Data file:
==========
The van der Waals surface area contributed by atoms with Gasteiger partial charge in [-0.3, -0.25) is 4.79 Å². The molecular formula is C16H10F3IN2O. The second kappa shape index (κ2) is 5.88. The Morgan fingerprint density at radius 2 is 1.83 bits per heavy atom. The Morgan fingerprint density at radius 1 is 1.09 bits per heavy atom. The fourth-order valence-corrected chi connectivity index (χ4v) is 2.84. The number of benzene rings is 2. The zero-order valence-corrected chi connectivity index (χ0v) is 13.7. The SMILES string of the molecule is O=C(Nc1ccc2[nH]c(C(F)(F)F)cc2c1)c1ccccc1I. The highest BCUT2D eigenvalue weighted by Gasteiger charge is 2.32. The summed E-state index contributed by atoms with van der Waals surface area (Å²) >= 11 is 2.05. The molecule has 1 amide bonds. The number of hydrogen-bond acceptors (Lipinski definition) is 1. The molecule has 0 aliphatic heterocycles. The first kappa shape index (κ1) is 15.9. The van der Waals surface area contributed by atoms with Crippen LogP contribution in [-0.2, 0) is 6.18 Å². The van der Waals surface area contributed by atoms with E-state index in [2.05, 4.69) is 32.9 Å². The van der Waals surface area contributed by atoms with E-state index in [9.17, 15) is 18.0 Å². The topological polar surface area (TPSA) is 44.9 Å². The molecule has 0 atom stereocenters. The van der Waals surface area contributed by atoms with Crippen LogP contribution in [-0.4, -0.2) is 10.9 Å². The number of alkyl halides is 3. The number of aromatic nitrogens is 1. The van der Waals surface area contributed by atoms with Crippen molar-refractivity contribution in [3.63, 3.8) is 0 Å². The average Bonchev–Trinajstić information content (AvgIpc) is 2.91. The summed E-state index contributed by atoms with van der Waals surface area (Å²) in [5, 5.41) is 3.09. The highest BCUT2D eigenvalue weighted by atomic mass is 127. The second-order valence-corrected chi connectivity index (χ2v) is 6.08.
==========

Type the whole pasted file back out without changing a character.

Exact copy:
The van der Waals surface area contributed by atoms with Gasteiger partial charge in [-0.3, -0.25) is 4.79 Å². The molecular formula is C16H10F3IN2O. The second kappa shape index (κ2) is 5.88. The Morgan fingerprint density at radius 2 is 1.83 bits per heavy atom. The Morgan fingerprint density at radius 1 is 1.09 bits per heavy atom. The fourth-order valence-corrected chi connectivity index (χ4v) is 2.84. The number of benzene rings is 2. The zero-order valence-corrected chi connectivity index (χ0v) is 13.7. The SMILES string of the molecule is O=C(Nc1ccc2[nH]c(C(F)(F)F)cc2c1)c1ccccc1I. The highest BCUT2D eigenvalue weighted by Gasteiger charge is 2.32. The summed E-state index contributed by atoms with van der Waals surface area (Å²) >= 11 is 2.05. The molecule has 1 amide bonds. The number of hydrogen-bond acceptors (Lipinski definition) is 1. The molecule has 0 aliphatic heterocycles. The first kappa shape index (κ1) is 15.9. The van der Waals surface area contributed by atoms with Crippen LogP contribution in [-0.2, 0) is 6.18 Å². The van der Waals surface area contributed by atoms with E-state index in [2.05, 4.69) is 32.9 Å². The van der Waals surface area contributed by atoms with E-state index in [9.17, 15) is 18.0 Å². The topological polar surface area (TPSA) is 44.9 Å². The molecule has 0 atom stereocenters. The van der Waals surface area contributed by atoms with Crippen LogP contribution in [-0.4, -0.2) is 10.9 Å². The number of alkyl halides is 3. The number of aromatic nitrogens is 1. The van der Waals surface area contributed by atoms with Crippen molar-refractivity contribution in [3.63, 3.8) is 0 Å². The average Bonchev–Trinajstić information content (AvgIpc) is 2.91. The summed E-state index contributed by atoms with van der Waals surface area (Å²) in [5, 5.41) is 3.09. The highest BCUT2D eigenvalue weighted by atomic mass is 127. The second-order valence-corrected chi connectivity index (χ2v) is 6.08.